Many have dreamed of a video game device that comes with all the benefits of both PC and console gaming. With so many amazing games now available on Steam, not to mention the incredible discounts that come around to make our backlog all the more daunting, who wouldn't be interested in a machine that lets you play those games from comfort of your living room?
If the reaction from Valve's release reveal at GDC 2015 is any indication, not very many are convinced. The following are a few reasons why a lot of people, from industry experts to the average gamer, aren't as excited about the Steam Machine as Valve had anticipated.
The one question on everyone’s mind when considering the purchase of a new piece of technology: how much is it sold for? It turns out that these pre-built gaming computers are set to cost us pretty penny, with price tags ranging from $499 to $6,000. That’s right, the most expensive Steam Machine will set you back the same amount a decent used car would.
But isn’t $500 only a hundred bucks or so more than the Xbox One or PlayStation 4? Yes, but those consoles are also capable of not only playing a wide variety of games but they can also satisfy many entertainment needs, including video streaming, movies, etc. Even with 65 million users on Steam, it seems unlikely that most of them will ditch their PC and go for a Steam Machine.
It also doesn’t help that the varying prices and models will no doubt confuse consumers. Since the price depends on the hardware in each machine, people will find it a chore figuring out which version is right for them. This will only get worse when price cuts on older models come into play and make it even tougher to decide the true value of each unit. As for competing consoles, there’s no confusion because every Xbox One does the same thing.
It must compete with established consoles
When it comes to the video game console market, the war comes down to one thing: which console will be under the television of most homes? Although Sony, Microsoft, and Nintendo no doubt have some of their people keeping an eye on the Steam Machine, we’re pretty confident that none of them are shaking in their boots with plans of withdrawing from the fight for the living room.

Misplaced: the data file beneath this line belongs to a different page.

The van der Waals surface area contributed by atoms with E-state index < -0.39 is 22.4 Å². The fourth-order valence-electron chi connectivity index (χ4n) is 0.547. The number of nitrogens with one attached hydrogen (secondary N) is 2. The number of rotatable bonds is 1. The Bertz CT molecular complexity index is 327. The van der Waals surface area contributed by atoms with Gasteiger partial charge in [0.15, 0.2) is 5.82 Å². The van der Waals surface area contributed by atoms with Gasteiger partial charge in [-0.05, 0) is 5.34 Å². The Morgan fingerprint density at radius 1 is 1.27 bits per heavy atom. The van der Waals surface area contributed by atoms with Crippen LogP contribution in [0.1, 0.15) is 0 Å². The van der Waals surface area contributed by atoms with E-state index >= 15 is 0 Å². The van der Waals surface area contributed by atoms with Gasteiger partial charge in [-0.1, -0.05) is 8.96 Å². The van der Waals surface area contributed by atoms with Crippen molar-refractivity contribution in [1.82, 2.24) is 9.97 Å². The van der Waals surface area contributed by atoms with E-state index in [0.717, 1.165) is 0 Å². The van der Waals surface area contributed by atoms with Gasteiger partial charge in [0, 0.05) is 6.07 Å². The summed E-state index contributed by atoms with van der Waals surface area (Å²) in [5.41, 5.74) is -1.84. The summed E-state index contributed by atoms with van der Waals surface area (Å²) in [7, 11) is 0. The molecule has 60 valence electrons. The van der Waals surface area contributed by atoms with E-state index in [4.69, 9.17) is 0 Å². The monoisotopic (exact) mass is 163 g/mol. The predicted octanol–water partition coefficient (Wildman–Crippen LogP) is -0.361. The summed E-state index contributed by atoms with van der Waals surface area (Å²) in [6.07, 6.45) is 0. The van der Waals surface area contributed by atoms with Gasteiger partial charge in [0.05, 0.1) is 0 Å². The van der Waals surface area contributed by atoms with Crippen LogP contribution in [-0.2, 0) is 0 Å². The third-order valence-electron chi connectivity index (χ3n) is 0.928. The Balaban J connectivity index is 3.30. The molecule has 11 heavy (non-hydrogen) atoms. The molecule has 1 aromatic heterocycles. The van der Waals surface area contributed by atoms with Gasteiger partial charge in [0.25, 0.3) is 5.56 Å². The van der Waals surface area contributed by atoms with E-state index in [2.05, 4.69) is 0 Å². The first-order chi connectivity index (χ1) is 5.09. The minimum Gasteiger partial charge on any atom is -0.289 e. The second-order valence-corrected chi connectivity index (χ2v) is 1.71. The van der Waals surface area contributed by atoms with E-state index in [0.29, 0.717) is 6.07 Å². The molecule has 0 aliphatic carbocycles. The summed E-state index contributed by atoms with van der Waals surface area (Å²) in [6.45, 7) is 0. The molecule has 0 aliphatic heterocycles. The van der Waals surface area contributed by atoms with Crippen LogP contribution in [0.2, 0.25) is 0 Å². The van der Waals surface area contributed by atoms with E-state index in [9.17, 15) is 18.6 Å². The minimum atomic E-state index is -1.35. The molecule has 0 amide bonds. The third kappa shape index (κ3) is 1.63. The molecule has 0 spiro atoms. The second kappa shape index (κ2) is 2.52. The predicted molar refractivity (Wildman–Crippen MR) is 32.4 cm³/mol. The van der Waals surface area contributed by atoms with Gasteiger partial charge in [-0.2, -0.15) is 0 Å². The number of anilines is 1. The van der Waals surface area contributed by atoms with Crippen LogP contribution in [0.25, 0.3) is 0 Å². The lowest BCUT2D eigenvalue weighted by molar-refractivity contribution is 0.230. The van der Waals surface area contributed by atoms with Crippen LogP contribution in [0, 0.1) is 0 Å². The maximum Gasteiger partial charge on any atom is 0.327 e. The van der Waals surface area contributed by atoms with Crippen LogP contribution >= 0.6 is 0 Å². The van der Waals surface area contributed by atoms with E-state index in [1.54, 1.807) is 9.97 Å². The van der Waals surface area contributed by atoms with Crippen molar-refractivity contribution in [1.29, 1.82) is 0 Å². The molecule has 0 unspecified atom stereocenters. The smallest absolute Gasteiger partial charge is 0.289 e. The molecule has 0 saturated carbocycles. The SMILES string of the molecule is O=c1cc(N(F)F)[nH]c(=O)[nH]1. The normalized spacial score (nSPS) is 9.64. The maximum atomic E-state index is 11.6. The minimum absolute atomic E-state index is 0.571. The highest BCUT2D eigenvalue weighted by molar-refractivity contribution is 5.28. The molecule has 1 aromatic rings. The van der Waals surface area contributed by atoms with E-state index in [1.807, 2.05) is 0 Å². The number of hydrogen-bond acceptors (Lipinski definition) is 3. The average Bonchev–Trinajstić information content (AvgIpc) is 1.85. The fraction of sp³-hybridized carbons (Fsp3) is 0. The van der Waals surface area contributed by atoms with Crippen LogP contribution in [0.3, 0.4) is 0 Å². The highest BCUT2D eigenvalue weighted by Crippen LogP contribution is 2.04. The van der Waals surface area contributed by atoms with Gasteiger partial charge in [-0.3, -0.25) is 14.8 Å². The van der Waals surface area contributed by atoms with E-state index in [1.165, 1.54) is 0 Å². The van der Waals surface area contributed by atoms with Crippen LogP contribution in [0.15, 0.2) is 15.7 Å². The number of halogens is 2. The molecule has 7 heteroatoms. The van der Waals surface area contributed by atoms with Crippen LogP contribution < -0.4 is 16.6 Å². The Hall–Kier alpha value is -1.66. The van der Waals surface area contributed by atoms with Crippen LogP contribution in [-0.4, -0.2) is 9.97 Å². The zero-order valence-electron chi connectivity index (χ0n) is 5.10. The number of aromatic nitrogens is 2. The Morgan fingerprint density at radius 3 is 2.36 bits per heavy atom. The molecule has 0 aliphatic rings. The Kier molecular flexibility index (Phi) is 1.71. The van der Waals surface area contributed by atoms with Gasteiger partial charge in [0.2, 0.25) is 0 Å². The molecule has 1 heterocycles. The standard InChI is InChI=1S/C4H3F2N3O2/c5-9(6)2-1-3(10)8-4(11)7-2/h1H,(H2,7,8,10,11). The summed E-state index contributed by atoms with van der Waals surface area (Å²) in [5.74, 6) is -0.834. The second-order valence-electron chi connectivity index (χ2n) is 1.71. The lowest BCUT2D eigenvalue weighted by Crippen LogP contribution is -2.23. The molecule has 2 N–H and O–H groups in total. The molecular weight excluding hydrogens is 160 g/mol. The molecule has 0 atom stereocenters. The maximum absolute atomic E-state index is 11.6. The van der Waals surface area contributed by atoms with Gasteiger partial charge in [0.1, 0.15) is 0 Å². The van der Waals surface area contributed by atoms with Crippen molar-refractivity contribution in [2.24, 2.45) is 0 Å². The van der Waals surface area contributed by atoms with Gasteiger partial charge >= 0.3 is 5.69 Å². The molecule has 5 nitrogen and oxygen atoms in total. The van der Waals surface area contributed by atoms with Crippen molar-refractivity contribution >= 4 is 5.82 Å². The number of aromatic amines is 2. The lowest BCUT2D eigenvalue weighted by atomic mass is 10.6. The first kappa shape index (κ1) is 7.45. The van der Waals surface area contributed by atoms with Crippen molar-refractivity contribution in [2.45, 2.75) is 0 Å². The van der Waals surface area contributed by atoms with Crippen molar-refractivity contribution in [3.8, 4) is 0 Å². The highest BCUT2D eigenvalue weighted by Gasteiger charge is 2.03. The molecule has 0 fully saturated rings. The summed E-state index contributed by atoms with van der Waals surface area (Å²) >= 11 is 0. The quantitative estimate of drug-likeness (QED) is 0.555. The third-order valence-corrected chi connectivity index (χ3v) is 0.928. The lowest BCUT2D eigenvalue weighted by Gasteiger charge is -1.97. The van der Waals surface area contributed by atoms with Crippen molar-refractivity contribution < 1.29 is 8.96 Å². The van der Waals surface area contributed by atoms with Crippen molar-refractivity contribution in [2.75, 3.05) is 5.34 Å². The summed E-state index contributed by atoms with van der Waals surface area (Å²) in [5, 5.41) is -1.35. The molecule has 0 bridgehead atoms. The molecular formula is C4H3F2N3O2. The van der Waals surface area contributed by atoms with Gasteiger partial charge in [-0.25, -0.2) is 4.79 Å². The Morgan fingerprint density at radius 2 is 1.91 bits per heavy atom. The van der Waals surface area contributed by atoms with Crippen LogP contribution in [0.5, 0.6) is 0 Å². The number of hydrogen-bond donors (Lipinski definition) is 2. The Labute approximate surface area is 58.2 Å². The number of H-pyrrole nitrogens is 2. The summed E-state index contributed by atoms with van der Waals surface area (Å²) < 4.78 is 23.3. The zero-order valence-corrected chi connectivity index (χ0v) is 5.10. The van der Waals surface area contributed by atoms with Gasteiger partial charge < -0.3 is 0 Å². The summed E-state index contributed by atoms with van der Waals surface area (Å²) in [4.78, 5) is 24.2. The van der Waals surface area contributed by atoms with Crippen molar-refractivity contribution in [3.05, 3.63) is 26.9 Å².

Rather, it’s Valve that has an uphill battle to win considering how established all the other consoles are in this market. Boasting huge user bases and large cash reserves, the gaming competitors will only become even more aggressive as the Steam Machine tries to join the much-heated fight. This will involve better bundles, bigger price cuts, and more exclusive games-- whatever it takes to keep their respective console as most gamer’s primary source for gaming entertainment.
Valve can’t utilize their greatest weapon: exclusives
From Left 4 Dead and Counter-Strike to Portal and Half-life, Valve has amassed an impressive number of exclusive game series that have audiences begging for sequels. Imagine if you could only play future Valve games, such as the insanely anticipated Half-Life 3, on a Steam Machine and nothing else? It would no doubt cause a frenzy across every gaming site and message board, but you can be sure there would be a decent number buying Valve's new machine just to play them.
Of course, Valve has made it clear that they will not take this route. When asked if it were a possibility, Steam Machine designer Kassidy Gerber replied: “Would that make all of our customers happy? I don’t think so. We still want you to play Half-Life 3 or whatever game we bring to our customers. We want everyone to enjoy it. So Valve would never make games exclusive to SteamOS because that would upset our customers. It would be very shortsighted on our part”.
Even if this early decision shows how much Valve cares about their customers, it will no doubt become a tempting option if the Steam Machine struggles greatly against other console games boasting their own exclusive titles. When PS4, Xbox One, and Wii U sales get a boost from exclusives like Uncharted, Halo, and Zelda, you can bet Valve will start considering a high-profile exclusive to do the same for their own living room console.